Thursday 24 April 2008

Israel might surrender Golan Heights, says Syria

Thursday, April 24th 2008


JERUSALEM - Israel Prime Minister Ehud Olmert has told Syria he is willing to return the Golan Heights to the terror-tied state in exchange for peace, Syrian and Turkish officials said Wednesday.

Olmert's office did not deny the report - infuriating Israeli hard-liners and members of his own centrist Kadima Party.

Israel first occupied the strategic plateau, towering above the Sea of Galilee, in 1967 and annexed it in 1981, settling some 5,000 Israelis there. Syria has always demanded its complete return.

The reports may have some truth: On Monday, former President Jimmy Carter said Syria and Israel had resolved "85%" of their differences over the disputed border and described Syrian President Bashar Assad's "eagerness" for peace.

The Syrian daily newspaper Al-Watan reported that Turkish Prime Minister Recep Tayyip Erdogan phoned Assad to tell him of Olmert's readiness to "to withdraw completely from the occupied Syrian Golan in return for peace."

Assad told a meeting of his ruling Baath Party that "friendly parties were making efforts to organize contacts between Syria and Israel."

Olmert's spokesmen refused to comment on the Al-Watan report, saying only that "Assad is familiar with Israel's position regarding peace talks and vice versa."

Angry members of Olmert's Kadima Party vowed to force any decision on withdrawal to a national referendum.

"Evacuating the Golan Heights will pump Hezbollah forces into the region, who will make the lives of the residents of the north miserable," said David Tal, chairman of the Knesset House Committee.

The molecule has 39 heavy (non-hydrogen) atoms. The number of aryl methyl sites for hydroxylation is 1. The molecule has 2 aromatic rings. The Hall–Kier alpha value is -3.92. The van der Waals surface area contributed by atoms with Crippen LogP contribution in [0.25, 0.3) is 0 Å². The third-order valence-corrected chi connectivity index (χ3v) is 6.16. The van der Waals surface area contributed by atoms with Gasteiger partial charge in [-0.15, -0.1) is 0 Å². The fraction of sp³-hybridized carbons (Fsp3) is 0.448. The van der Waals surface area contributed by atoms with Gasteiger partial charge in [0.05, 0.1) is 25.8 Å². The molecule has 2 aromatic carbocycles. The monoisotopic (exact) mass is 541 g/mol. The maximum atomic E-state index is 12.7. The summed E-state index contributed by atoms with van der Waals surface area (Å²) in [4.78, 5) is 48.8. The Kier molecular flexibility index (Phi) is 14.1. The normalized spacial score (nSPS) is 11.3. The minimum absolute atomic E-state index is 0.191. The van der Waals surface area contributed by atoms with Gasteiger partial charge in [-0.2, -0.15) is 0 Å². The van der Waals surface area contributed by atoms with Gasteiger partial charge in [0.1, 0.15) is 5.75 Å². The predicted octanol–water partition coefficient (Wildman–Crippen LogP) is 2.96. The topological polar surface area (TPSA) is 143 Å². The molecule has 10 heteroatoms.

Yuval Steinitz, a foreign affairs expert in the opposition Likud Party, said: "Without the Golan, Israel will be faced with great difficulties in defending itself and keeping the Sea of Galilee and water resources. I haven't the slightest doubt that the people of Israel adhere to the Golan much more than they do to Olmert."

Polls show Olmert trailing badly to Likud and its leader, Benjamin Netanyahu.

Yossi Beilin, a leading left-wing legislator, encouraged Olmert to talk to Syria.

"Peace with Syria is a key part of regional peace and will lead to the implementation of the Arab peace initiative and to a dramatic change in Syria's relationship with the extreme elements in the region," Beilin said.

Tuesday 22 April 2008

Israel finally agrees to pay £1.75m compensation to family of British man shot dead by Gaza soldier five years ago

DAILY MAIL, 22nd April 2008

By Matthew Kalman

The family of a British filmmaker shot dead by Israeli troops is set to receive £1.75 million in compensation from the Israeli government.

Prize-winning documentary maker James Miller, 34, was killed by soldiers guarding a security zone in the border area between the Gaza Strip and Egypt on May 2, 2003.
He left a wife, Sophy, and two young children, Alexander and Lottie.

The £1.75 million payout to Mr Miller's widow and children was reported by an Israeli newspaper yesterday. It comes after five years of mounting legal pressure on Israel to accept responsibility for the fatal shooting.

The soldier who shot Mr Miller, Lieutenant Hib al-Heib, was cleared by an Israeli army inquiry then promoted to Captain.

Mr Miller's widow, elderly parents, brother John and sister Katie have pursued the case even though the military probe decided the soldiers on patrol that day had not acted beyond their orders.

His family filed a suit against the State of Israel for murder, and in 2006 a British inquest ruled the killing a murder.

A hearing on the case is set in the Tel Aviv District Court for May 13.

The filmmaker's brother John told the Mail from his home in Paris that the family had not yet been officially notified of the Israeli decision and were awaiting confirmation from the foreign ministry.

"We haven't had an offer," he said. "We do have a scheduling hearing due for May 13 and I suspect because of that they have leaked this."

He said the family had already spent more than £1 million recovering his brother's body, carrying out the autopsy and employing expert witnesses to pursue the case.
The family had sued for compensation in excess of £3 million based on loss of earnings, but "it has never really been about the money," he said.

"It's five years since this happened. You have to reach a point where there's a lot to be said for settling because it takes up an incredible amount of time and effort.